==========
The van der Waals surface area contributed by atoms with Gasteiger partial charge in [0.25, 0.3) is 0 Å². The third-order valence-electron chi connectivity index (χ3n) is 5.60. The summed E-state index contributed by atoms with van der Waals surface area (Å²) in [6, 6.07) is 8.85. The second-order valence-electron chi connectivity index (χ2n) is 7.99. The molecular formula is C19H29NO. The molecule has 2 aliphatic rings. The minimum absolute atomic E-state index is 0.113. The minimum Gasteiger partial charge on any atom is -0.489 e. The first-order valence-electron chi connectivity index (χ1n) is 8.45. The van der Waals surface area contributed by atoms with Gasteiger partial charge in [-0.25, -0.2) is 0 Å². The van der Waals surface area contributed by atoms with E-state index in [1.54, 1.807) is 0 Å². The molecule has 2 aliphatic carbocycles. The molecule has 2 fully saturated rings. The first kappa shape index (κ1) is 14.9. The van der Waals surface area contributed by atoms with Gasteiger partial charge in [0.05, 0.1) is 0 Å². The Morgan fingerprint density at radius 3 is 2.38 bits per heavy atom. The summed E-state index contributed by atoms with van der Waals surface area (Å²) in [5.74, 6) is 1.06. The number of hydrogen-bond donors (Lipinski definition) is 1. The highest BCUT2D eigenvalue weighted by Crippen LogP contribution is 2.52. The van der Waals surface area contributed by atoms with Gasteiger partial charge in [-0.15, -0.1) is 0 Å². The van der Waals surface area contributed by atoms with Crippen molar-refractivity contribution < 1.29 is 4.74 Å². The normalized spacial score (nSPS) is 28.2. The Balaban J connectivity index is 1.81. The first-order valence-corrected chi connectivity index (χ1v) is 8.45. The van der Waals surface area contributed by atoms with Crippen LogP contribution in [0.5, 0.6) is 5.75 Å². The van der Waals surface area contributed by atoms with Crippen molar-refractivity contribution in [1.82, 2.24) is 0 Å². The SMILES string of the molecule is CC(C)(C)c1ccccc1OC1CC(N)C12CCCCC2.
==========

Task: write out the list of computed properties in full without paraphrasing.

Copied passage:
The van der Waals surface area contributed by atoms with Gasteiger partial charge in [0.25, 0.3) is 0 Å². The third-order valence-electron chi connectivity index (χ3n) is 5.60. The summed E-state index contributed by atoms with van der Waals surface area (Å²) in [6, 6.07) is 8.85. The second-order valence-electron chi connectivity index (χ2n) is 7.99. The molecular formula is C19H29NO. The molecule has 2 aliphatic rings. The minimum absolute atomic E-state index is 0.113. The minimum Gasteiger partial charge on any atom is -0.489 e. The first-order valence-electron chi connectivity index (χ1n) is 8.45. The van der Waals surface area contributed by atoms with Gasteiger partial charge in [-0.25, -0.2) is 0 Å². The van der Waals surface area contributed by atoms with E-state index in [1.54, 1.807) is 0 Å². The molecule has 2 aliphatic carbocycles. The molecule has 2 fully saturated rings. The first kappa shape index (κ1) is 14.9. The van der Waals surface area contributed by atoms with Gasteiger partial charge in [0.05, 0.1) is 0 Å². The Morgan fingerprint density at radius 3 is 2.38 bits per heavy atom. The summed E-state index contributed by atoms with van der Waals surface area (Å²) in [5.74, 6) is 1.06. The number of hydrogen-bond donors (Lipinski definition) is 1. The highest BCUT2D eigenvalue weighted by Crippen LogP contribution is 2.52. The van der Waals surface area contributed by atoms with Gasteiger partial charge in [-0.15, -0.1) is 0 Å². The van der Waals surface area contributed by atoms with Crippen molar-refractivity contribution < 1.29 is 4.74 Å². The normalized spacial score (nSPS) is 28.2. The Balaban J connectivity index is 1.81. The first-order valence-corrected chi connectivity index (χ1v) is 8.45. The van der Waals surface area contributed by atoms with Crippen LogP contribution in [0.5, 0.6) is 5.75 Å². The van der Waals surface area contributed by atoms with Crippen molar-refractivity contribution in [1.82, 2.24) is 0 Å². The SMILES string of the molecule is CC(C)(C)c1ccccc1OC1CC(N)C12CCCCC2.